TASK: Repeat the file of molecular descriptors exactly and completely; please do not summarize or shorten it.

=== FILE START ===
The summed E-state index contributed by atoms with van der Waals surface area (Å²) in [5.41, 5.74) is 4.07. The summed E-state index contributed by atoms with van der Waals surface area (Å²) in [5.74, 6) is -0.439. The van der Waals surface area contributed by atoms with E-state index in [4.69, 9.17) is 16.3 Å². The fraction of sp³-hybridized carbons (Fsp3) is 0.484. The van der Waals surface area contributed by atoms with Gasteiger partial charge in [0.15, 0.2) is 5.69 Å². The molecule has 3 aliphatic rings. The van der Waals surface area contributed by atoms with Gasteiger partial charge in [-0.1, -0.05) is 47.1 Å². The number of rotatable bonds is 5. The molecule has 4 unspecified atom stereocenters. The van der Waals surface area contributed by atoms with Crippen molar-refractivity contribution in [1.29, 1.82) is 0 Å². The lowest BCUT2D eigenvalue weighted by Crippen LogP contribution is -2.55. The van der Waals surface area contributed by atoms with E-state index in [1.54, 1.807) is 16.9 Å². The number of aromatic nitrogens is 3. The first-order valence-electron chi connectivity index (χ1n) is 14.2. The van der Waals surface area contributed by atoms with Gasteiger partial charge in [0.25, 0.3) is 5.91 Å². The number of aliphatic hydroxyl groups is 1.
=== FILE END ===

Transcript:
The summed E-state index contributed by atoms with van der Waals surface area (Å²) in [5.41, 5.74) is 4.07. The summed E-state index contributed by atoms with van der Waals surface area (Å²) in [5.74, 6) is -0.439. The van der Waals surface area contributed by atoms with E-state index in [4.69, 9.17) is 16.3 Å². The fraction of sp³-hybridized carbons (Fsp3) is 0.484. The van der Waals surface area contributed by atoms with Gasteiger partial charge in [0.15, 0.2) is 5.69 Å². The molecule has 3 aliphatic rings. The van der Waals surface area contributed by atoms with Gasteiger partial charge in [-0.1, -0.05) is 47.1 Å². The number of rotatable bonds is 5. The molecule has 4 unspecified atom stereocenters. The van der Waals surface area contributed by atoms with Crippen molar-refractivity contribution in [1.29, 1.82) is 0 Å². The lowest BCUT2D eigenvalue weighted by Crippen LogP contribution is -2.55. The van der Waals surface area contributed by atoms with E-state index in [1.54, 1.807) is 16.9 Å². The number of aromatic nitrogens is 3. The first-order valence-electron chi connectivity index (χ1n) is 14.2. The van der Waals surface area contributed by atoms with Gasteiger partial charge in [0.25, 0.3) is 5.91 Å². The number of aliphatic hydroxyl groups is 1.